The real heroes here are the journalists and activists who fought tirelessly to expose these crimes. The uncovering of this corruption could not have been done without activists willing to fight for their democracy, voting to replace Zuma’s crony as president of the ANC, and protesting and taking to the streets to keep pressure on for action. What Zuma and the Guptas underestimated was the vigilance the South African people have over their democracy. It’s creation happened within their lifetime, and many remember what it was like before its inception. There is less complacency and more political engagement than you see in some countries where corruption has already destroyed people’s faith in their system.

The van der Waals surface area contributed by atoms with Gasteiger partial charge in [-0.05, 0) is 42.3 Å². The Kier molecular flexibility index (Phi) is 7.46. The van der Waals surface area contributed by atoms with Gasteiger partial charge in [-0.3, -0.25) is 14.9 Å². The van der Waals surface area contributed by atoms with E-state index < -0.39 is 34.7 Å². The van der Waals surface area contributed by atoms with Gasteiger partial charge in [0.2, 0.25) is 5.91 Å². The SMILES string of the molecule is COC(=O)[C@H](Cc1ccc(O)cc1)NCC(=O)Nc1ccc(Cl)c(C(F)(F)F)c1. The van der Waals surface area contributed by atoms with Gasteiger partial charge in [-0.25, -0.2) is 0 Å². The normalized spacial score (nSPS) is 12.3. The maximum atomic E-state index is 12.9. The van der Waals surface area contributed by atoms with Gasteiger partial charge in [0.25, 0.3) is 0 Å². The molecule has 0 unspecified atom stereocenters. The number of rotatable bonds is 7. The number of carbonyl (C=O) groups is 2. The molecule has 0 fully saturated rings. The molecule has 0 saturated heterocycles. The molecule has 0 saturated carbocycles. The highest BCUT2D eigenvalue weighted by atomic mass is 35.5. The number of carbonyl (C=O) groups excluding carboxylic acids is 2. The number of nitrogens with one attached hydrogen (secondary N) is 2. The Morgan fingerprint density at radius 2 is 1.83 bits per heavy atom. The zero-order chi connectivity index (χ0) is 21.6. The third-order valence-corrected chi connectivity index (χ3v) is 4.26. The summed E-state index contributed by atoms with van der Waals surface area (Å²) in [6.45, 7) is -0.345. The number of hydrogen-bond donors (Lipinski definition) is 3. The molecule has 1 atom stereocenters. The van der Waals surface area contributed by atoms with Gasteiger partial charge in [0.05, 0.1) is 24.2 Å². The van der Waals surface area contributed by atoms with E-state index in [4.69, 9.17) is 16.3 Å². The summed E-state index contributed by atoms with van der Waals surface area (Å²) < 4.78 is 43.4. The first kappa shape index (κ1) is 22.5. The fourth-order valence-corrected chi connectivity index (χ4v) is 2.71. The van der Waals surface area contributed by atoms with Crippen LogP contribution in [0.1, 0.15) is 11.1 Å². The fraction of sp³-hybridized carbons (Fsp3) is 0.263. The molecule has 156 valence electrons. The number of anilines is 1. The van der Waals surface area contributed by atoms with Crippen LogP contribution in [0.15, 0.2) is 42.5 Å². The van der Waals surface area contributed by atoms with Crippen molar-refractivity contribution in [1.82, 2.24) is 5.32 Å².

Also, in a world where we are increasingly seeing journalists being branded enemies of the people for questioning the narrative of those in power, it was really refreshing to see a film with journalists braving abuse and attacks to get the truth out – that the people were being robbed, and their democracy sold out from under them. It shows how integral their role can be in mobilising against the erosion of democracy.

If you like this …

The Psychosis of Whiteness

The Psychosis of Whiteness is a film essay analysing the movies Amistad, Belle, and Amazing Grace for how they create a false narrative around transatlantic slavery, in which white people are the central protagonists acting as saviours to agency-less black people, in order to propagate and perpetuate the myths and delusions around those historic crimes, and their continued affects through racism today, to a white audience.